From beautiful Mediterranean beaches to exploring UNESCO sites and feasting on fabulous food, it’s time to check out the best things to do in Paphos.
Cyprus is the third largest island in the Mediterranean and makes for a perfect beach holiday. But what to do in Paphos after you’ve bathed in crystal clear waters, relaxed on the sandy blue flag beaches and eaten your fill of the island’s fabulous food? Quite a lot actually.
The island of Delos sits in the sparkling Aegean Sea in the centre of a circle of Greek islands called the Cyclades. Just a 25-minute boat trip away from Mykonos it’s one of the most important mythological, historical and archaeological sites in Greece. It’s also the mythical birthplace of Apollo, god of light, truth and music and his twin sister Artemis.
For over a thousand years Delos, Isle of Light, font of life, was a sacred place and is today UNESCO protected and part of the World’s Cultural Heritage. And it’s beautiful.
Pillars at Delos, Greece
A morning excursion from our cruise was spent exploring the sprawling ruins of the ancient shrine. The island is 3.5km south-west of Mykonos and just 5k long and 1.3 wide so this can be done in less than a day. Just as well really because the island shuts at 3 pm when the last boat leaves.
This tiny island was inhabited from 3000 BC by a population of around 25,000 and by 300 AD was completely abandoned. At one time, Delos was so sacred that people close to death or giving birth were kicked out to a neighbouring island. It would seem things have gone full circle as the only inhabitants are now the team of archaeologists working on the ruins. This makes it a peaceful contrast to busy Mykonos just across the water.
The Ruins of Delos, Greece
Delos, in ancient Greek, means clear and brought to light. You can pretty well roam as you please through the ruined streets, arcades and temples and the light gave everything a particular clarity. The pale golds of the stonework complimented the blue skies and seas perfectly giving it a softer appearance than the pristine whites and crisp blues of Mykonos. So, what is there to see on Delos? Here’s what I discovered…
The Theatre District, Delos
The Theatre from the stage
The theatre once held up to 5,500 spectators. Nearby is an underground water cistern – there was no fresh-water on Delos so drinking water was captured from the rainfall and stored in the cistern.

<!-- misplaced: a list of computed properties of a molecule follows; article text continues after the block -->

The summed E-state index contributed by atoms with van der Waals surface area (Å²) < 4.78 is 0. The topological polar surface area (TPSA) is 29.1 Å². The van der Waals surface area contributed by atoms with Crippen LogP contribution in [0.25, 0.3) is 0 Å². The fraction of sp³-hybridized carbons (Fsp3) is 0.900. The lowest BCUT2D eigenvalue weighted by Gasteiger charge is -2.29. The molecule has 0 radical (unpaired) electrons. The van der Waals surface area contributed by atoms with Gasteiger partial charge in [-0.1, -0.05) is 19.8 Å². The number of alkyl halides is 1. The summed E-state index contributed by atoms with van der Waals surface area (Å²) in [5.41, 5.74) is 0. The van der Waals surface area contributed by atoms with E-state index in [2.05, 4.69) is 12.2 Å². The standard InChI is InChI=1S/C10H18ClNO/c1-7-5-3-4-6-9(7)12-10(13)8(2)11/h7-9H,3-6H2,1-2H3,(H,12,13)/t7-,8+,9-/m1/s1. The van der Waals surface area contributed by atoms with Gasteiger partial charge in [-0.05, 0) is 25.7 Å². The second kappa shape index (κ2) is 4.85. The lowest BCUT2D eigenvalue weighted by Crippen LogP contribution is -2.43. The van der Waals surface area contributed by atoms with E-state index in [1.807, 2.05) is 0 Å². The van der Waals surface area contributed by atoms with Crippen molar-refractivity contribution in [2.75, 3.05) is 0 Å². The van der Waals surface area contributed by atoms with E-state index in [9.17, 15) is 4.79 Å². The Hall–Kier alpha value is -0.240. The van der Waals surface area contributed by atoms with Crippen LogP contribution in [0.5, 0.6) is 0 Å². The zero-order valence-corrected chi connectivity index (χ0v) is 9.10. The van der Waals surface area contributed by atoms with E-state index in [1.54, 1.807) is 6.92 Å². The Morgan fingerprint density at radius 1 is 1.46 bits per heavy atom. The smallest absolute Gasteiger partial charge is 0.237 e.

The House of Dionysus
The remains of many mansions are near to the theatre. Obviously ‘the place’ to live. The mansions must have been impressive with outdoor pillared courtyards, two or three levels have intricate mosaic floors. The House of Dionysus (below) has a mosaic showing Dionysus riding a panther.
Pillars and Mosaics at Delos
Window at the House of Triton
The Sanctuary of Apollo
The Sanctuary of Apollo lies at the heart of the ancient remains at the end of The Sacred Way. The remains of a massive statue of Apollo rests here although only the torso is left – probably because it was too heavy to loot. One of the hands rests in the Delos museum and a foot resides in the British Museum.
The torso of the statue is to the right of the right-hand column
Terrace of the Lions
This is probably the most famous of Delos’ sights. The lions on the Terrace of the Lions are replicas of a possible nine to twelves lions that once guarded the wealthy trading port. The remaining five original lions are now housed in the island’s museum. The lions were a gift from the people of Naxos in the 7th century BC – an imposing sight to guard the ‘sacred way’.
Terrace of the Lions
Delos Lion Statue
Most of the significant finds from Delos are now housed safely in the National Archaeological Museum in Athens but there are still some interesting and beautiful pieces in the museum at Delos so it’s worth taking a look inside at the statues, pottery and mosaics.
Statues in Delos Museum
Leopard Mosaic in Delos Museum
I enjoyed just wandering the island for a couple of hours soaking up the feeling of a place lost in time and bathed in light, seeking out carvings in the stone as tiny lizards scorted through the dust around my feet. I’d have liked to climb Mount Kynthos for views down over the island and stopped off at the Temple of Isis on the way up but didn’t have quite enough time. Here’s a few more images of what I discovered on Delos.
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Getting to Delos:
Boats leave for Delos from the Old Port of Mykonos daily, weather permitting, except Monday when the site is closed to visitors.
The first boat to Delos leaves at 9:00 am and the last one at 12:50 pm. The first boat back to Mykonos goes at 11:00 am and the last at 3:00 pm
Travel Tips for Delos:
There are toilet facilities in the museum.
It is not possible to stay overnight in Delos.
It’s very hot with little shelter so I’d advise taking water, a hat and sunscreen.
The Port city of Catania, Sicily’s second largest city, is situated on the east coast of the island, just south of where Italy puts the boot in. Mount Etna looms on the horizon, swathed in haze, huffing a near constant stream of smoke and an occasional dribble of red-hot lava.
Catania is a brooding city with many of the buildings constructed from dark grey basalt lava rock. There’s a plentiful supply. You may think at first glance that my photographs of Catania are in black and white but they’re not, that’s just the colour of the place. The city makes up for its shadowy hues with the vibrancy and atmosphere of its colourful markets, sunny disposition and the energy of a student population. So, what to do in Catania, Sicily?